I think it is well past time for me to admit that I'm not going to do any more actual work to maintain Crack Attack! The last commit I made was three years ago. Not too long ago somebody popped up wanting me to pull a patch and I never really got around to it.
Looking back there was a beta release of 1.1.15 in May of 2006. I was still attending Georgia Tech and living with the man I considered the co-developer Kevin Webb. There was a big surge of activity because Thorbjørn Lindeijer came out of nowhere with a stack of improvements for the project. We added better model loading, updated the networking library, created customizable textures for the blocks. There was a lot of momentum heading into that release.
I don't know exactly what killed the momentum, but 1.1.15 never became official. Rather than just push the code out of the door during the summer I let myself get side-tracked into a project writing an actual AI so that everybody could watch the computer play the game.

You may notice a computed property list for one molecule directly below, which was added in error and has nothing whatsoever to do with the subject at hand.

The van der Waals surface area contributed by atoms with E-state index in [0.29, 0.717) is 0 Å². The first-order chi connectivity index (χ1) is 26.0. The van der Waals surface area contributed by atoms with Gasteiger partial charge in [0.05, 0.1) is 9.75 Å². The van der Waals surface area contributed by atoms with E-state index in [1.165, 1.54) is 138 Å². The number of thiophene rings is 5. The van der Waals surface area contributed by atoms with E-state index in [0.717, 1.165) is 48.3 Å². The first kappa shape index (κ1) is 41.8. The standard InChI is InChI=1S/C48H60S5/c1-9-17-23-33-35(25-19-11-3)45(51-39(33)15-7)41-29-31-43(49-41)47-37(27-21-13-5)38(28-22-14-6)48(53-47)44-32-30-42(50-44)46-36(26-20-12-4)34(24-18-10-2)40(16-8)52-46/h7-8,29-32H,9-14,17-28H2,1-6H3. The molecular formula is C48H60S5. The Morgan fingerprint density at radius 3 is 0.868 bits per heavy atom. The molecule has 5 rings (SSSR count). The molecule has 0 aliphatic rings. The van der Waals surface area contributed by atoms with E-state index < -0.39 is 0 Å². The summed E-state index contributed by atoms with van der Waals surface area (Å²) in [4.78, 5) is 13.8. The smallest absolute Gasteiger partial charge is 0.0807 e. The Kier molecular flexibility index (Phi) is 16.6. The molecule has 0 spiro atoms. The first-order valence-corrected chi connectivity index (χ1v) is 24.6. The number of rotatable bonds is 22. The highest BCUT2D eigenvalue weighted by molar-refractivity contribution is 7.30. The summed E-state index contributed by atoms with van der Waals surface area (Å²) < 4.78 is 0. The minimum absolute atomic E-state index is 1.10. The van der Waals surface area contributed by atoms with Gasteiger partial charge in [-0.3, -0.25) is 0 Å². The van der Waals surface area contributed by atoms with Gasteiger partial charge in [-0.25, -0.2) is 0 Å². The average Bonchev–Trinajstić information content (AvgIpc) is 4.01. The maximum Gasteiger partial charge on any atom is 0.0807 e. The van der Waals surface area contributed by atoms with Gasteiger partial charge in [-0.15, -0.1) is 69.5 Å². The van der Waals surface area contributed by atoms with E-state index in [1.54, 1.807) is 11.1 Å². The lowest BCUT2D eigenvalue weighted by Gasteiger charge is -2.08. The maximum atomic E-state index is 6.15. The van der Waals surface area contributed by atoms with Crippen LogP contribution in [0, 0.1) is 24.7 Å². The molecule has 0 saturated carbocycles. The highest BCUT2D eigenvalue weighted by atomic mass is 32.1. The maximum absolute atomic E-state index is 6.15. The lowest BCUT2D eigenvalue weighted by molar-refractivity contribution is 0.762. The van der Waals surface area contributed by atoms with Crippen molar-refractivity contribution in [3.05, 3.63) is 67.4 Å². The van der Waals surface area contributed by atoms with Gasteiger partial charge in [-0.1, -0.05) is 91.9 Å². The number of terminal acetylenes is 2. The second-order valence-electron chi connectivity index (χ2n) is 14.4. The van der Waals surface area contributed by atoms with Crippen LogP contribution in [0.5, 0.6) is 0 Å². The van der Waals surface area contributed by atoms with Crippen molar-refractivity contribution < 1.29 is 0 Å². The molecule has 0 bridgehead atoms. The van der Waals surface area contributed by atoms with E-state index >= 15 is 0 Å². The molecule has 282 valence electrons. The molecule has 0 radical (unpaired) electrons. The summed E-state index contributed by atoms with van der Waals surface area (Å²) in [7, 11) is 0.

What a lot of people didn't realize is that the versus mode was actually just a set of rules on how many blocks to return based on the score you'd just made. I took samples of how Webb played at his highest level and set up a pattern that reflected this and at the top would keep him challenged. It seemed to work very well for everybody.
Instead of getting the release done I put my time into making this AI into a code base which largely couldn't handle it. I didn't have the skill to do it right and the natural bloat that came with a bad plan for the processing led to it languishing and never getting done. I did make great strides, but never enough to feel complete, and this became the ultimate stop energy.
Now I have to wonder what exactly should I do about all of this? I don't know that anybody still cares enough about this game that basically works with its last beta release. Is there a lock box I can put the nongnu.org keys into in case somebody comes around and wants to handle it one day? As much as I long to see this game back into the community consciousness, it's been enough years that I have to know I'm not the one to do it.